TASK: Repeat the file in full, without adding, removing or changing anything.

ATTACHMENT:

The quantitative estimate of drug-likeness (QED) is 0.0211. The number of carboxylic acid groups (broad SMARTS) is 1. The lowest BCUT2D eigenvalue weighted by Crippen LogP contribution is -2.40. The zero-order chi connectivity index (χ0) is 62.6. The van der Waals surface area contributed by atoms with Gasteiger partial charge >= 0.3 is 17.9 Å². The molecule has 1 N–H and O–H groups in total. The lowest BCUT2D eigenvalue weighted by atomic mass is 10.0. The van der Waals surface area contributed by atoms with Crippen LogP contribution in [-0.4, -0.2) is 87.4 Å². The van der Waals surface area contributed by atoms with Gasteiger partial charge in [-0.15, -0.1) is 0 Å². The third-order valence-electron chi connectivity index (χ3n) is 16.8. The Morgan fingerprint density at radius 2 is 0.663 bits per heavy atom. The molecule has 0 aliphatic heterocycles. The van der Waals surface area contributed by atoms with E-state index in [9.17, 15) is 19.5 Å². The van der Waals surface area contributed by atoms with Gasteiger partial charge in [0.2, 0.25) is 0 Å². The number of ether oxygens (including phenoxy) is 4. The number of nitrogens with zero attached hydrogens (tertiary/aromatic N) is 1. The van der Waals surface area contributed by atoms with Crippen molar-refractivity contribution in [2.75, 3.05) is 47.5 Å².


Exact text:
The quantitative estimate of drug-likeness (QED) is 0.0211. The number of carboxylic acid groups (broad SMARTS) is 1. The lowest BCUT2D eigenvalue weighted by Crippen LogP contribution is -2.40. The zero-order chi connectivity index (χ0) is 62.6. The van der Waals surface area contributed by atoms with Gasteiger partial charge >= 0.3 is 17.9 Å². The molecule has 1 N–H and O–H groups in total. The lowest BCUT2D eigenvalue weighted by atomic mass is 10.0. The van der Waals surface area contributed by atoms with Crippen LogP contribution in [-0.4, -0.2) is 87.4 Å². The van der Waals surface area contributed by atoms with Gasteiger partial charge in [-0.15, -0.1) is 0 Å². The third-order valence-electron chi connectivity index (χ3n) is 16.8. The Morgan fingerprint density at radius 2 is 0.663 bits per heavy atom. The molecule has 0 aliphatic heterocycles. The van der Waals surface area contributed by atoms with E-state index in [9.17, 15) is 19.5 Å². The van der Waals surface area contributed by atoms with Gasteiger partial charge in [0.2, 0.25) is 0 Å². The number of ether oxygens (including phenoxy) is 4. The number of nitrogens with zero attached hydrogens (tertiary/aromatic N) is 1. The van der Waals surface area contributed by atoms with Crippen molar-refractivity contribution in [2.75, 3.05) is 47.5 Å².